isobel

Was that the time he was nearly killed falling off a waterfall?

violetta

Yes. And… (bursts into tears) Oh, God, Harry Edmundson found us there!

isobel

I don't understand how any of this matters, now.

violetta

He wants money.

isobel

Ah.

violetta

You don't seem very surprised.

isobel

I knew he was a rotter, even when we were kids.

violetta

Really? He always seemed so… so… so proper…

isobel

How much money?

violetta

(Biting her lip bloody) A thousand credits.

isobel

By?

violetta

Monday. Oh, God, how do I find the money? Where? If I were to sell the clothes off my back I couldn't raise a thousand credits…

isobel

You're not going to raise the money. You're not going to give in to him.

violetta

But he'll go to Billy! He'll go to everyone! The wedding'll be off, and I want to marry Billy so bad, I do…

ISOBEL

And you shall marry him.

violetta

(Not listening) My name'll be mud, I'll be thrown out of the house…

isobel

You won't.

violetta

You know Uncle Johnathan! He will! And he and aunt have been so generous, I don't want to disappoint them… It's not fair, it's not fair… I'm not the only one, I only got caught… It didn't mean anything, it was a childhood fling…

isobel

A fling's not the end of the world. Look at Robin, he plays the field and gets away with it.

violetta

It's all right for him. He has no family.

isobel

I'm sure he's delighted to be an orphaned bastard. (Thinks) Actually, he probably is.

violetta

I just wanted to be married. In white. With confetti. I wanted a future like other girls.

isobel

Please don't cry. (Hugs her)

violetta

But I'm ruined! Ruined! If you had lost everything, wouldn't you cry?

isobel

You haven't lost everything. Not yet. (Unwraps her arms from Violetta and stands up. She picks up her leather belt (sword, flintlock, keyring, purse) from the back of the door, and fastens it round her waist.)

violetta

(Tear-blotched and panicky) Where are you going?

isobel

(Pulling on a pair of sandals.) To speak to Mr Edmundson and make him see sense.

violetta

In your night-dress?

isobel

In my night-dress. Night.

(She leaves, slamming the door.)

scene 15: the city

(The Shirelles' "Will You Still Love Me Tomorrow?" starts to play. Isobel walks calmly and purposefully though the dark, night-time avenues, between the trees hung with nectar lamps. There are a few other pedestrians, most of the women in brightly coloured party dresses. A few couples are giggling and flirting between the trees. Some carriages roll home.

scene 16: Harry's house

(A manor in rolling park-land. It's night-time, but the moon is high above the glass dome and the nectar lamps illuminate the front of the mansion. Isobel strides up the drive and rings the door-bell. The music fades. A clockwork maid wearing a black dress opens it.)

isobel

Miss Isobel Lee to see Mr Edmundson.

(The maid rifles through a pile of stiff white cards with writing on them, until she finds the phrase "The master is engaged". Isobel pushes past the maid into the hall, and thence into the parlour, a large, sombrely-furnished room, with very upright chairs. Harry and a few other young men in evening dress are playing cards and drinking port. They look up as she comes in. Harry is briefly disconcerted, but quickly sneers.)

harry

To what do I owe the pleasure of your presence in my parlour in the small hours and your night-dress?

(A few of the other men laugh.)

isobel

I have urgent private business.

harry

I'm otherwise engaged.

isobel

It won't take a minute.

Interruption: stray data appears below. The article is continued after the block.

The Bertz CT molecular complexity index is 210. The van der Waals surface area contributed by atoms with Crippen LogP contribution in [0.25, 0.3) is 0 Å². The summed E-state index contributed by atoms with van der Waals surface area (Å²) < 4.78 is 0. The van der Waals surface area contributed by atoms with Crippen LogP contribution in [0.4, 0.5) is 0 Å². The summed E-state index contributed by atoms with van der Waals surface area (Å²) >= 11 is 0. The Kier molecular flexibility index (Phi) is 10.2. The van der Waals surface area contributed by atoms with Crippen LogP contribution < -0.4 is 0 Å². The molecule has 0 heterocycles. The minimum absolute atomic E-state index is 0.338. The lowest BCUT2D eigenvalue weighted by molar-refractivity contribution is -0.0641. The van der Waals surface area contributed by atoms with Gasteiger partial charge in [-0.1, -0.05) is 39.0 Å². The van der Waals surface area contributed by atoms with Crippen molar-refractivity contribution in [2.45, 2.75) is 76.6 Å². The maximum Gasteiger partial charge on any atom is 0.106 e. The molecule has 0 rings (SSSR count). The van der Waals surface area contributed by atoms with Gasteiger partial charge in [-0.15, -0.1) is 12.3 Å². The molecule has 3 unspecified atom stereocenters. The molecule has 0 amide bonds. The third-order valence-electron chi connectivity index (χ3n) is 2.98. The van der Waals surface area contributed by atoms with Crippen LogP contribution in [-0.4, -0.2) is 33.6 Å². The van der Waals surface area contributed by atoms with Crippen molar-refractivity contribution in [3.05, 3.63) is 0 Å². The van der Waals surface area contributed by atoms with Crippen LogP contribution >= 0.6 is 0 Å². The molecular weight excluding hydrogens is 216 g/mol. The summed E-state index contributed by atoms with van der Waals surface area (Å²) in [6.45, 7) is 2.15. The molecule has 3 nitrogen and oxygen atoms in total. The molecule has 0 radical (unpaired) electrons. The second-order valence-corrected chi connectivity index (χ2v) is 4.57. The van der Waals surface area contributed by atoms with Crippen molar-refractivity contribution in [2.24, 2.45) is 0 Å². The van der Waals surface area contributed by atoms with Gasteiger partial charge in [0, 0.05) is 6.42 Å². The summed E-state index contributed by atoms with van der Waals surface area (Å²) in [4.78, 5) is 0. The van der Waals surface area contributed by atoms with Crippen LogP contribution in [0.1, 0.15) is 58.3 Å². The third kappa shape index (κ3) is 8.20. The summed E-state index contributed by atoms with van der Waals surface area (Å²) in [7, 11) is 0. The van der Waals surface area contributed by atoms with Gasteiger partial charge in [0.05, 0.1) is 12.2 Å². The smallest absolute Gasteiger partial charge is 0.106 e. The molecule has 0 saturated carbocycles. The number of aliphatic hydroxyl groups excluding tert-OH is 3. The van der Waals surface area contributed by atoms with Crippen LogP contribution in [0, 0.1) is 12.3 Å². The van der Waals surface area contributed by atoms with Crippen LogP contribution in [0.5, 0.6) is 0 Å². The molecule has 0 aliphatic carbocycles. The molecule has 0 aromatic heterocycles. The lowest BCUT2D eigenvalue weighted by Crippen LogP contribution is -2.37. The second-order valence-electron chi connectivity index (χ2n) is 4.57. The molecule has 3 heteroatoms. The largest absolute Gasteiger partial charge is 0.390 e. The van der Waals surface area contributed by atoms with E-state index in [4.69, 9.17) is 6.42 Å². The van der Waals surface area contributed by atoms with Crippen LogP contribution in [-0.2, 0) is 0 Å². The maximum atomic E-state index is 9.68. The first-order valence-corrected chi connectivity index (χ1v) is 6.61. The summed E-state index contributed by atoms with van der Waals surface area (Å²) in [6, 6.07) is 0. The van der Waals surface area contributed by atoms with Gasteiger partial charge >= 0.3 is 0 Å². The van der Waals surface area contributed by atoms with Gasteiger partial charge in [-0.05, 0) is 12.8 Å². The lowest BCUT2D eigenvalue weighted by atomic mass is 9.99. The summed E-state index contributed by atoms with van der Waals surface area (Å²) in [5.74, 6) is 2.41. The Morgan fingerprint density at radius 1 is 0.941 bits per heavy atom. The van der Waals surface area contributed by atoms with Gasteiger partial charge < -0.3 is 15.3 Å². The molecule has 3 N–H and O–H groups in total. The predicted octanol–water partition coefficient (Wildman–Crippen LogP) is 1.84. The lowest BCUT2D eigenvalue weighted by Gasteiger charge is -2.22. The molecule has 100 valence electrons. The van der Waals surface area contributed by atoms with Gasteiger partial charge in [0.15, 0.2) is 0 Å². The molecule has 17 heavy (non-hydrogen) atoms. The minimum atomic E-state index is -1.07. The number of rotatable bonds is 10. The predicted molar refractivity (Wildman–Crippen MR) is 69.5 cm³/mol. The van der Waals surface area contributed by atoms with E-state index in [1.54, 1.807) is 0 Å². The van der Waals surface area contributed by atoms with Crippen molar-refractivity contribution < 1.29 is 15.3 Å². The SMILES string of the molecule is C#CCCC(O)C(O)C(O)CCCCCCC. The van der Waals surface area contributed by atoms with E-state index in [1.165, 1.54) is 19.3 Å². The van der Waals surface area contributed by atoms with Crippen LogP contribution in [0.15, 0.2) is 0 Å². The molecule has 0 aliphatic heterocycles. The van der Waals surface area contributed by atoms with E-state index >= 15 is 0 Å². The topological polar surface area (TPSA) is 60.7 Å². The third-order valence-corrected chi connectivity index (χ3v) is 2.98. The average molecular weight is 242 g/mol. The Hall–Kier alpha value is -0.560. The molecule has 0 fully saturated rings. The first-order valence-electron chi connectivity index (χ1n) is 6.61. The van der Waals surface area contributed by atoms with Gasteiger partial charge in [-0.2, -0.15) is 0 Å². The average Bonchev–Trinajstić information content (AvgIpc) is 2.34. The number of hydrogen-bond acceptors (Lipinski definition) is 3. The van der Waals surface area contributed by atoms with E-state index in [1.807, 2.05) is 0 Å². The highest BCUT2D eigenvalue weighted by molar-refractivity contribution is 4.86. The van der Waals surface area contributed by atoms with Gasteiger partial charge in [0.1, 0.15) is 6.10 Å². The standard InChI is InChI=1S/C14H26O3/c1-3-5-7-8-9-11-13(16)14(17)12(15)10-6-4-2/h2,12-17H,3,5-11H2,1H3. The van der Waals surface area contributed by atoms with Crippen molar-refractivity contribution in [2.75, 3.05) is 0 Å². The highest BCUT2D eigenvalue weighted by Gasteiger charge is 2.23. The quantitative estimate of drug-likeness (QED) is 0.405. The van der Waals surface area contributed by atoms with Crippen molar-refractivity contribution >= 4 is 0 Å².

harry

(Sighing) Very well.

(Harry escorts Isobel out of the room, upstairs and into the study.)

scene 17: the study

(Leather chairs, a case of taxidermy. Dark wood furniture. Not many books or much sign of actual studying. Harry shuts the door. They both remain standing up.)

harry

To repeat, to what do I owe the pleasure of your presence in my parlour in the small hours and your night-dress?

isobel

(Viciously) You make me sick.

harry

(Not even trying to be convincing, smirking) I don't know what you're talking about.

isobel

I think you do.

harry

We'll suppose, for the purpose of the argument, that I don't.

isobel

(Coldly) You are revolting. You are a foul, pathetic vampire.

(Harry laughs)

isobel

You don't even have the decency to be properly ashamed of yourself.

harry

I think it's your little cousin who needs to be ashamed of herself.

isobel

So you do know what I'm talking about.

harry

Listening to your character assassinations became tedious.

isobel

(Calmly and clearly) Vi's a good girl. And Billy's a good man. They deserve a happy life.

harry

Did you come here to preach? Because that's futile.

isobel

No. I came here to kill you. (Pulls out her flintlock.)

(Harry looks outraged. "Will You Still Love Me Tomorrow?" begins playing again.)

isobel

I just wanted you to understand why I'm doing it. (Pulls the trigger.)

(The bullet lodges in Harry's chest. He stands looking outraged for a moment, then falls dead. Isobel reloads the flintlock and shoves it back in the holster. Music fades. Isobel steps over the corpse, holding the edge of her nightdress out of the blood. She climbs out onto the window ledge and thence into a tree. Slowly and carefully, she climbs down the tree to the ground. Then she begins to run. She runs across the rolling parkland in the moon light, then slows down and walks. The first few lines of Queen's "Bohemian Rhapsody" play as she walks down an avenue, across a plaza and into a railway station.)

scene 18: The railway station

(Music fades. The station is very elegant, with lots of white marble and curving columns, but dark and almost deserted. The tracks run out of the station and up into the sky. Between two columns is a big mahogany desk where a sleepy clerk in an old-fashioned railway porter's uniform is sitting. Isobel approaches him.)

isobel

Am I too late for the asteroid belt?

clerk

The asteroid belt leaves in five minutes.

isobel

How much for a ticket?

clerk

Three and a half credits.

isobel

(Pulls three credits out of her purse) This is all I have, sir.